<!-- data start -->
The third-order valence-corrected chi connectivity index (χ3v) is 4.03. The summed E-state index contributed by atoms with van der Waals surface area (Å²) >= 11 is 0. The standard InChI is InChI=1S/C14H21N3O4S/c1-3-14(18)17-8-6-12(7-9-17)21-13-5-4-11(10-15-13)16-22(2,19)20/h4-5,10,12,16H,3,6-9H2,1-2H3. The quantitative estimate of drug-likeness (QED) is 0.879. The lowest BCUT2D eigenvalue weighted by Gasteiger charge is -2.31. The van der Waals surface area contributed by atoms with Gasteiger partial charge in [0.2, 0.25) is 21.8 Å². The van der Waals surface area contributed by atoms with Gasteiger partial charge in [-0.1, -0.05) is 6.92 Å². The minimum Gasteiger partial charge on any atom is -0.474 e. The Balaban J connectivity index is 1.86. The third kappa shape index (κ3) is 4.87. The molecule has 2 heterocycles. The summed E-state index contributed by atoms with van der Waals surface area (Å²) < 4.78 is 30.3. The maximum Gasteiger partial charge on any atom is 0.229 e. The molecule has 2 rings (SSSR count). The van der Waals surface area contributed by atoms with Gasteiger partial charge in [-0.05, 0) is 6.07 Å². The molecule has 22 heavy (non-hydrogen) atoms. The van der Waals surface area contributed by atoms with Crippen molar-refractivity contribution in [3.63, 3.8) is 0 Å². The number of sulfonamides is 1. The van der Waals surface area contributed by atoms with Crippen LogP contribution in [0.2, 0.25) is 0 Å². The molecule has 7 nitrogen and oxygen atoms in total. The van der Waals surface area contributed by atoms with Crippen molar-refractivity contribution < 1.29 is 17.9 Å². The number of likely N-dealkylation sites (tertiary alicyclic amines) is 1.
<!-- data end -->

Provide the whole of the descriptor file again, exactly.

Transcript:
The third-order valence-corrected chi connectivity index (χ3v) is 4.03. The summed E-state index contributed by atoms with van der Waals surface area (Å²) >= 11 is 0. The standard InChI is InChI=1S/C14H21N3O4S/c1-3-14(18)17-8-6-12(7-9-17)21-13-5-4-11(10-15-13)16-22(2,19)20/h4-5,10,12,16H,3,6-9H2,1-2H3. The quantitative estimate of drug-likeness (QED) is 0.879. The lowest BCUT2D eigenvalue weighted by Gasteiger charge is -2.31. The van der Waals surface area contributed by atoms with Gasteiger partial charge in [0.2, 0.25) is 21.8 Å². The van der Waals surface area contributed by atoms with Gasteiger partial charge in [-0.1, -0.05) is 6.92 Å². The minimum Gasteiger partial charge on any atom is -0.474 e. The Balaban J connectivity index is 1.86. The third kappa shape index (κ3) is 4.87. The molecule has 2 heterocycles. The summed E-state index contributed by atoms with van der Waals surface area (Å²) < 4.78 is 30.3. The maximum Gasteiger partial charge on any atom is 0.229 e. The molecule has 2 rings (SSSR count). The van der Waals surface area contributed by atoms with Gasteiger partial charge in [-0.05, 0) is 6.07 Å². The molecule has 22 heavy (non-hydrogen) atoms. The van der Waals surface area contributed by atoms with Crippen molar-refractivity contribution in [3.63, 3.8) is 0 Å². The number of sulfonamides is 1. The van der Waals surface area contributed by atoms with Crippen LogP contribution in [0.2, 0.25) is 0 Å². The molecule has 7 nitrogen and oxygen atoms in total. The van der Waals surface area contributed by atoms with Crippen molar-refractivity contribution < 1.29 is 17.9 Å². The number of likely N-dealkylation sites (tertiary alicyclic amines) is 1.